Medication Monitor



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  • July 21, 2011

    FDA announced that it is reviewing data from the PALLAS (Permanent Atrial Fibrillation Outcome Study Using Dronedarone on Top of Standard Therapy) study after it was stopped early because the data-monitoring committee found a 2-fold increase in the risk of death and other serious cardiovascular (CV) events in patients with permanent atrial fibrillation (AF) receiving dronedarone compared with those taking placebo.

    Specifically, a significant excess of CV events were observed in the dronedarone group for both co-primary endpoints (CV death/myocardial infarction/stroke/systemic embolism [2% vs. 0.9%, P = 0.009]; death/unplanned CV hospitalization[7.5% vs. 5.1%, P = 0.006]) as well as other CV events such as stroke (1.1% vs. 0.4%, P = 0.047) and hospitalization for heart failure (2.2% vs. 1%, P = 0.008).

    In a safety announcement, FDA said that dronedarone should not be used in patients with permanent AF and suggested that patients talk with health professionals about whether to continue use for nonpermanent AF.

  • July 18, 2011

    FDA announced that American Regent is conducting a voluntary nationwide recall of one lot of calcium gluconate injection 10% (lot no. 1006) supplied as a 100 mL Pharmacy Bulk Package, NDC #0517-3900-25, Exp. Date January 2013. The recall stems from the possibility that some of the vials may contain silicone particles. Potential adverse events after IV administration of solutions containing particulates may include disruption of blood flow within small blood vessels in the lung, localized inflammation, and granuloma formation. The product was distributed to wholesalers and distributors nationwide. No other sizes or lots of calcium gluconate injection are subject to this voluntary recall.

     

  • July 14, 2011

    Based on a review of data in the Adverse Event Reporting System (AERS) between January and March 2011, FDA has compiled a list of 14 drugs with potential signals of serious risks and/or new safety information.

    In its announcement, FDA noted that a potential safety issue has been identified, but that does not mean that a causal relationship between the drug and the listed risk has been identified.

    The medications and their associated safety risks are as follows:

    • Adalimumab (Humira): Hepatic dysfunction, failure

    • Azathioprine (Imuran): Acute febrile neutrophilic dermatosis (Sweet’s syndrome)

    • Cetuximab (Erbitux): corneal infection, ulcerative keratitis, and skin necrosis

    • Dabigatran etexilate mesylate (Pradaxa): proper storage and handling to preserve potency

    • Dronedarone HCl (Multaq): renal impairment/renal failure

    • Fibrin Sealant (Tisseel VH, Evicel): graft failure in ophthalmologic procedures and lack of efficacy in neurosurgical procedures for repair of dural tears

    • Immune Globulin Subcutaneous (Human) 6% Liquid (Vivaglobin): thromboembolic events wih numerous product lots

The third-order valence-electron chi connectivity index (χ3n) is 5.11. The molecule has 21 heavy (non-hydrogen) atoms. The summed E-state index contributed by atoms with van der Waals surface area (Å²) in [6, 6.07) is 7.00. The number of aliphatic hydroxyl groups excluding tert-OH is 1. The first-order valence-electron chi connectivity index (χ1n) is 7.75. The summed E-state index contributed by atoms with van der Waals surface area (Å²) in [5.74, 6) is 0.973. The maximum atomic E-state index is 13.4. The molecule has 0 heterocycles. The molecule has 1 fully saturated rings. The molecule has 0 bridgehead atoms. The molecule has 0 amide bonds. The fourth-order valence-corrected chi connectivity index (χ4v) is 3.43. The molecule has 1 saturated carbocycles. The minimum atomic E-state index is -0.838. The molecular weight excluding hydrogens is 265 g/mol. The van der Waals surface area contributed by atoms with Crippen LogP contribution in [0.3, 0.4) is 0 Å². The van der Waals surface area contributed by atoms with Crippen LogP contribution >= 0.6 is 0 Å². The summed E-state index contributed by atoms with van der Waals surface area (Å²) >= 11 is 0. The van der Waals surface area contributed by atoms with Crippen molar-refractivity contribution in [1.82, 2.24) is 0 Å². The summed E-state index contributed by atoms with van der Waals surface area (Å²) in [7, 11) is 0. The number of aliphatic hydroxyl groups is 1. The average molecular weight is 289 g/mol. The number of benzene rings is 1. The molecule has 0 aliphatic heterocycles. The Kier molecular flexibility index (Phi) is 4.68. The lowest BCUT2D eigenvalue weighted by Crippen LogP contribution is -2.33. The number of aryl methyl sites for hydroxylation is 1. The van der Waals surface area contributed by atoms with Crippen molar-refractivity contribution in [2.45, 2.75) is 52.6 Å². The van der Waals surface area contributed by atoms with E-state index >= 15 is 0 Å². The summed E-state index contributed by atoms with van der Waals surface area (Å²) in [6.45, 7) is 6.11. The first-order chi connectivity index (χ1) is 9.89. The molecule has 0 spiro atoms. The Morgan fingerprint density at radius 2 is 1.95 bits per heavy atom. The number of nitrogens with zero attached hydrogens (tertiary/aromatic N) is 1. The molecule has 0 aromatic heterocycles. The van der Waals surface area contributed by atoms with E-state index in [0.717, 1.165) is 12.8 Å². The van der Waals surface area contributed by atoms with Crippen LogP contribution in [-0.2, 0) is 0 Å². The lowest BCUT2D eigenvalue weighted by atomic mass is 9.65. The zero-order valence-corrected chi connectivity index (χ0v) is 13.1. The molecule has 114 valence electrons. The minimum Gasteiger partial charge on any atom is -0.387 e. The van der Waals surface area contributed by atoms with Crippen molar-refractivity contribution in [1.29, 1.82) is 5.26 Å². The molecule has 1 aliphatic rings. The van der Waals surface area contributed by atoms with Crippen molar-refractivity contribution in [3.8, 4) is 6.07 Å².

• Iron sucrose injection (Venofer): anaphylactic reactions

    • Quinolone products: pseudotumor cerebri

    • Malathion (Ovide): burns and burning sensations

    • Mercaptopurine (Purinethol): hepatosplenic T-cell lymphoma

    • Prasugrel HCl (Effient): hypersensitivity reactions

    • Rituximab (Rituxan): hypogammaglobulinemia

    • Ropinirole HCl (Requip): medications errors as a result of similarities of product name with risperidone

  • July 13, 2011

    Global Wellness announced that it is expanding its voluntary nationwide recall of Via Xtreme Ultimate Sexual Enhancer Dietary Supplement for Men to the consumer level to include lot A032111, with previous recalls covering lots 809013 and 806030. A laboratory analysis conducted by FDA found that all three lots contained sulfoaildenafil methanesulfonate, sulfosildenafil, and dimethylsildenafil analogs of sildenafil, thereby  making it an unapproved drug.

    In addition, these active drug ingredients were not listed on the product label and may interact with nitrates resulting in severe hypotension.

    The product was distributed throughout the U.S., Puerto Rico, Barbados, and Canada to internet and retail consumers.  

  • July 11, 2011

     

    The concentration of oseltamivir suspension will be changed from 12 mg/mL to 6 mg/mL, FDA has announced. This lower concentration is less likely to become frothy when shaken and will help with accurate measurements of the liquid, the agency said. Additional changes include the measurements on the oral dosing device, which will be switched from mg to mL; a change in the dosing table to include a column for dosing (mL) based on this new concentration; revised container and carton packaging; and compounding instructions for preparation of a 6 mg/mL oral suspension in emergency situations when the commercially marketed product is unavailable. 

     

    The 12 mg/mL concentration will no longer be marketed once the current supply runs out, and Genentech has instituted a voluntary Take Back Program for wholesalers, distributors, and pharmacies to remove product of the older concentration from the market. FDA notes that both concentrations may be available in the pharmacy for the 2011-12 influenza season, and health providers must be aware of this issue and to take steps to avoid medication errors as a result of confusion between the two concentrations.

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